Rowan Theatre and Dance’s “Our Lady of 121st Street” was a Success

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Playbill cover for "Our Lady of 121st Street." Photo via Rowan Department of Dance and Theatre.

Rowan University’s Department of Theater and Dance presented “Our Lady of 121st Street” by Stephen Adly Guirgis from Feb. 24-26, and it was nothing short of amazing. 

The story focused on a funeral home in despair after discovering that the body of Sister Rose had been stolen from the viewing room. The story takes you into the lives of former students who were deeply impacted by Sister Rose, and although this death is tragic, the characters have a whimsical way of dealing with their grief. 

Each character is facing their own personal challenges, and as the story progresses, you see how everyone deals with grief differently. When the play began, the audience was met with “Vic” kneeling at Sister Rose’s casket…pantsless. Nathan Fitch gave a phenomenal performance as Vic. The audience could understand the feeling of being dismayed and confused, but also angry. Anger was a common emotion amongst the characters.

“Vic used anger, frustration, and biases as a scapegoat to understand the world around him. He lives in a misconstrued reality and has a hard time processing this traumatic experience,” Nathan said.

The show was not for the weak, so if you aren’t a fan of curse words, it’s best for you to sit this one out– these New Yorkers didn’t hold back. 

“I googled how to do a Staten Island accent and saw that most audible pauses like ‘um’ and ‘ah’ were replaced with curse words, and you speak in a melody,” Nathan said.

The show touched on a few sensitive topics, like closeted gay men and the rift in friendships that may happen when your friend has sex with your husband. The show also touched on how a disabled person can have their kindness taken advantage of.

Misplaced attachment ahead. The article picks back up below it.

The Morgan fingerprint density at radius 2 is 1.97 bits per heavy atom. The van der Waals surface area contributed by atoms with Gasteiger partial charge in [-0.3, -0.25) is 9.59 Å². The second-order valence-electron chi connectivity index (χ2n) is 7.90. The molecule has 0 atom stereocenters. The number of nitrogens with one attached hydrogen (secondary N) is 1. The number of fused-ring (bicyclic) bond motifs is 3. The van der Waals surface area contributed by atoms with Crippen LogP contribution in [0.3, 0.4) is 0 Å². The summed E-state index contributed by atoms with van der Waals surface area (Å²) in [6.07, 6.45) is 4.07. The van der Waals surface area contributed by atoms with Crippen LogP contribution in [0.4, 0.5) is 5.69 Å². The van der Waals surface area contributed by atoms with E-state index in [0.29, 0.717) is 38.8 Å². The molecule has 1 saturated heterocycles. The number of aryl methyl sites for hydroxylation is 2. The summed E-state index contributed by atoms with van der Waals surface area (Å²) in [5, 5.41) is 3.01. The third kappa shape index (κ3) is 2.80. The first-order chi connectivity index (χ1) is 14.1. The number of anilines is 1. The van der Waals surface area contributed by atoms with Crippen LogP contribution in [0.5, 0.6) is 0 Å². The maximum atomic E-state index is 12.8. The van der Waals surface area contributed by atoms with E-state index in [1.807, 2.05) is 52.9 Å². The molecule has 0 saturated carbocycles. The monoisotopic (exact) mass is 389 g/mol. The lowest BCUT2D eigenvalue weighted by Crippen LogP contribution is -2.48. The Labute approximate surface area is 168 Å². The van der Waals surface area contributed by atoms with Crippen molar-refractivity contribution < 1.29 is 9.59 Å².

An element of the production that stood out was the music played in between scene changes, a variety of old-school hip-hop songs. However, the opening song was a different genre and helped Nathan prepare before the show.

“I do breath cycles on the calm app, look at my notes, go backstage and listen to the opening song of the show, ‘New York State of Mind,’” Nathan said.

Many students enjoyed the show, like Heather Desanto, a dance major at Rowan. 

“It’s nice to see us do things where we can laugh but also be serious. We do a lot of dramatic stuff here so it was really good to see us have some comic relief and it was nice to see such a diverse cast up there,” Heather said. 

The beginning of the story leads people to feel for these characters and have compassion for their loss, but the “woe is me” mentality starts to take hold in each character, and by the end, you are left with a bit of confusion. 

For instance, why was the priest at the bar? Why was Sonia always by herself if she came with a friend? Why was Flip so cruel to Gail? Who took Sister Rose? These are all unanswered questions and Nathan had some theories of his own.

Nathan believes that “Vic” has been in love with Sister Rose since he was a kid and is the person behind the disappearance of Sister Rose. 

The show overall was lively, and you can look forward to the next production from The Department of Theater and Dance in April.

For questions/comments about this story email thewhitarts23@gmail.com or tweet @TheWhitOnline 

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